ECJ pours cold water on dishwasher tablet shape marks
In Henkel KGaA v Office for Harmonization in the Internal Market (OHIM), the European Court of Justice (ECJ) has refused to register as Community trademarks the three-dimensional shapes of two dishwasher tablets because they were devoid of any distinctive character pursuant to Article 7(1)(b) of the Community Trademark Regulation.
Henkel KGaA, a company based in Germany, applied to register the shape of two rectangular, coloured dishwasher tablets as three-dimensional Community trademarks with the OHIM. The applications were rejected by both the OHIM’s Board of Appeal and the European Court of First Instance (CFI) on the grounds that the marks were devoid of any distinctive character. Henkel appealed to the ECJ.
The ECJ dismissed the appeal and upheld the CFI’s decision. It noted that both a product’s shape and its colour are capable of constituting a Community trademark. However, it stressed that the fact that a sign is, on a general level, capable of constituting a trademark does not mean that the sign necessarily has distinctive character in relation to a specific product or service. The assessment of distinctive character has to be made by reference to (i) the goods or services covered by the application, and (ii) the relevant public’s perception of the sign in relation to these goods and services.
The criteria for assessing the distinctive character of a three-dimensional mark made up of the shape of the product covered by the registration are no different from those applicable to other categories of trademarks. However, the ECJ stated that the more closely the shape for which registration is sought resembles the shape of the product in question, the greater the likelihood of the shape being devoid of any distinctive character. Only a trademark that departs significantly from the norm or customs of the industry and thereby fulfils its essential function of indicating origin, is not devoid of any distinctive character for the purposes of Article 7(1)(b) of the Community Trademark Regulation. In the case at hand, The ECJ stated that Henkel’s shape marks did not indicate origin and were devoid of any distinctive character.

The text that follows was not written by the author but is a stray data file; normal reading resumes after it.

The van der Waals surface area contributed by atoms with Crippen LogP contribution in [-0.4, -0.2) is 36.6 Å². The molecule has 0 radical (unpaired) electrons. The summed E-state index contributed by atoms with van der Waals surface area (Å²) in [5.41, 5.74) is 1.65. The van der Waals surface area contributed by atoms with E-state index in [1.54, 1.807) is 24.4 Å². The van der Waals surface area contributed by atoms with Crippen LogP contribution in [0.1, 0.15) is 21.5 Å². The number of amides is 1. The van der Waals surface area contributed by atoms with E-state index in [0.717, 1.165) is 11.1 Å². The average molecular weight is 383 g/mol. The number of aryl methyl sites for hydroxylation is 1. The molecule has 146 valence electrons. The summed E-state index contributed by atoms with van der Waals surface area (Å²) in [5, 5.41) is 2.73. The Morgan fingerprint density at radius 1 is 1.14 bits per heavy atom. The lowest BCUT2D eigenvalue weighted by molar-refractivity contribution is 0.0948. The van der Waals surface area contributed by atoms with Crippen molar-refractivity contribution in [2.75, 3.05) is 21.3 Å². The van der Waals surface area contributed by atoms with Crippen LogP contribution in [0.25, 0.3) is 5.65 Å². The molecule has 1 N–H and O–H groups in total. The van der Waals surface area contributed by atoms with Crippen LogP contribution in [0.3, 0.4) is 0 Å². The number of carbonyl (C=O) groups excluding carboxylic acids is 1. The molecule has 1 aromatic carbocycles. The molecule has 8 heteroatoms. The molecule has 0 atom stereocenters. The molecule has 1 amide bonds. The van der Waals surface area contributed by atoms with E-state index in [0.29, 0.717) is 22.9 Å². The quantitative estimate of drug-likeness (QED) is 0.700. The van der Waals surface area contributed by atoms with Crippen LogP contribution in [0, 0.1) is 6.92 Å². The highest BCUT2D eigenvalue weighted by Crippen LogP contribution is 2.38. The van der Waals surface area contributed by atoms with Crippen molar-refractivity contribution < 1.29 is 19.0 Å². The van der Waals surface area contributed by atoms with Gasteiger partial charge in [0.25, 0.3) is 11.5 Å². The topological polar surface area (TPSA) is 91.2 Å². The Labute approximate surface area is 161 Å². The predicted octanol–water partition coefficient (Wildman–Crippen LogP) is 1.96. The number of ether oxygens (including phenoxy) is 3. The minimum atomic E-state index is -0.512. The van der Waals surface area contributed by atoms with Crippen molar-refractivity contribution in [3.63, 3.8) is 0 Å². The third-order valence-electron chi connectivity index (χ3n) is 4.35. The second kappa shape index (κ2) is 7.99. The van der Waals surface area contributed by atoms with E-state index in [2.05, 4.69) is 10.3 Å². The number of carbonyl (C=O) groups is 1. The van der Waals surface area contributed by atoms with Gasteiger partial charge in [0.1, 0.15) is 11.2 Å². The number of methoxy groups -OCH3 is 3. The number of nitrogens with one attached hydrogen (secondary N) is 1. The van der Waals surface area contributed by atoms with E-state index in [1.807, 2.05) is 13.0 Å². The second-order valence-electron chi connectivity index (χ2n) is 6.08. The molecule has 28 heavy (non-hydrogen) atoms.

The ECJ also dismissed Henkel’s other arguments that the CFI’s finding regarding the average consumer’s level of attention were incorrect. The CFI had held that the level of attention given by the average consumer to the shape and colours of washing machine and dishwasher tablets is not high and that the relevant public is used to seeing different colour features in detergent preparations. The ECJ ruled that this issue was of a factual nature and therefore not subject to review by the ECJ.
Lastly, the court upheld the CFI’s reasoning that it is not necessary to decide on the relevant date for the assessment of distinctive character since this assessment is not affected by the amount of similar tablets on the market.
For a background discussion of this case, see Advocate general against protecting dishwasher tablets. For a discussion of a similar finding by the ECJ in another dishwasher tablet case, see Detergent tablet shape mark applications are a wash out.
Reinhard Schanda and Rainer Allitsch, Sattler & Schanda Rechtsanwälte, Vienna
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